But like you said, Direct3D has nothing to do with collision detection, it just draws. Now I need a way to keep the player from walking through walls, so I looked around and found PhysX :)

I also understand that PhysX meshes are completely seperate from Direct3D meshes. I understand what you mean by "where stuff is" manager. I knew that.

However, looking at the samples for openGL, I noticed they actually draw the PhysX meshes to the screen, for debug purposes. That way I could line up the PhysX meshes with the Direct3D meshes.

The reason I wanted to draw the plane now, is this:
If it shows up on screen, it mean Im doing something right! ;)

Are you saying this is not possible?


No they don't. In the demo code they build simple geom shapes with OpenGL calls. If you start with DrawActor() and go deep enough their are a whole bunch of utility functions that draw shapes in OpenGL.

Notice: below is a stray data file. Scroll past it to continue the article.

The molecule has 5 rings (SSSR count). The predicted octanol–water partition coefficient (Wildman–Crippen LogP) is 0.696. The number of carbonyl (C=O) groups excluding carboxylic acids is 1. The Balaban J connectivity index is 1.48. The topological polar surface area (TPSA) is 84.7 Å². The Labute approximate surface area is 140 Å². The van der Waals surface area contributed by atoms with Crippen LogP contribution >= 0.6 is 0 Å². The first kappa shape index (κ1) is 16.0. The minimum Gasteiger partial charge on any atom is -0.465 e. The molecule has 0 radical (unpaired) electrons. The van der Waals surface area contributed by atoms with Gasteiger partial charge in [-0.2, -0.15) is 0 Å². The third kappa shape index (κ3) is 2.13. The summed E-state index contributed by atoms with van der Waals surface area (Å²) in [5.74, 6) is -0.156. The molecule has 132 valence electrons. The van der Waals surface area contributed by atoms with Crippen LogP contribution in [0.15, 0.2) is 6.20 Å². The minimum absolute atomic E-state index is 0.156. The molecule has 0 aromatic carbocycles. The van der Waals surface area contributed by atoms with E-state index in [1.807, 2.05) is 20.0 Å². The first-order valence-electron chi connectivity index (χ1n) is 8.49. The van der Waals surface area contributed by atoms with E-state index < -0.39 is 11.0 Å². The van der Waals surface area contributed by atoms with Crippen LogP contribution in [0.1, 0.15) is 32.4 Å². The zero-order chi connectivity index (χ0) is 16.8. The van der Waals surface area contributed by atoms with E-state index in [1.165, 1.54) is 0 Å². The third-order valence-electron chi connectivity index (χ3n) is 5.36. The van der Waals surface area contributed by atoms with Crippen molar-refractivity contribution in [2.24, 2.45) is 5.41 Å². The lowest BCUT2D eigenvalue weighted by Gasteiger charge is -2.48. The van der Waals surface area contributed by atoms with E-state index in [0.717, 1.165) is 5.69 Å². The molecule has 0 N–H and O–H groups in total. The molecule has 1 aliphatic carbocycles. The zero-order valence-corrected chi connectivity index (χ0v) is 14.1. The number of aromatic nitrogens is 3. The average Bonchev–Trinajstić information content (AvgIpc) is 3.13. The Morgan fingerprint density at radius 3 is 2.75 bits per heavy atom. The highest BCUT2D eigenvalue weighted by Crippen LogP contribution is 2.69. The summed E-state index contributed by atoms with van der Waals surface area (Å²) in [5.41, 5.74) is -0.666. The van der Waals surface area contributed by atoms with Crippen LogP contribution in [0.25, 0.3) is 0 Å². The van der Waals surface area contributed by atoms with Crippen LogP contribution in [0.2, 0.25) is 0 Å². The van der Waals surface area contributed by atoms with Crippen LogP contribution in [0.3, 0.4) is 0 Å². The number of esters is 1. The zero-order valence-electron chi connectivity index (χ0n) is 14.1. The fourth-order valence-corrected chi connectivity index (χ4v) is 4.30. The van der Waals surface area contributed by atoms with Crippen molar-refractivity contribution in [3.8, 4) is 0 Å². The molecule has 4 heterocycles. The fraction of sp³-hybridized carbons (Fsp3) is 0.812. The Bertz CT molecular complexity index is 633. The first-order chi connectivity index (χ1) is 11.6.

The demos uses the PhysX internal list of objects as the render list so it looks like they are rendering the actual PhysX object. My entities have a pointer to their physics body and I keep my own list of rendering objects. Then I poll the entities physics object world matrix as the position to place the D3D mesh. Same as Palidine pseudo code.

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The PhysX physics simulation is SEPARATE from the DirectX Rendering API. To use them together, you want to supply some data from your scene (original matrix positions, bounding volume size, a simplified set of mesh data etc.) along with the physical attributes of the things in your scene to the physX simulation via NxActors. The simulation then runs and updates the actors world matrices - thats essentially all it does. Next you take the world matrix of the NxActor (NxActor->getMatrix()) and apply it before rendering your DirectX representation of the object. Remember the two things are separate!

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The PhysX SDK comes with an interactive debugger ... it's a long time since I've used it but I remember it being very helpful. You can also get PhysX to spit out buffers full of vertices for rendering debug shapes in-game. Rendering these will give you a visual representation of the actual PhysX actors (including character controller) within your scene. It's all in the docs :)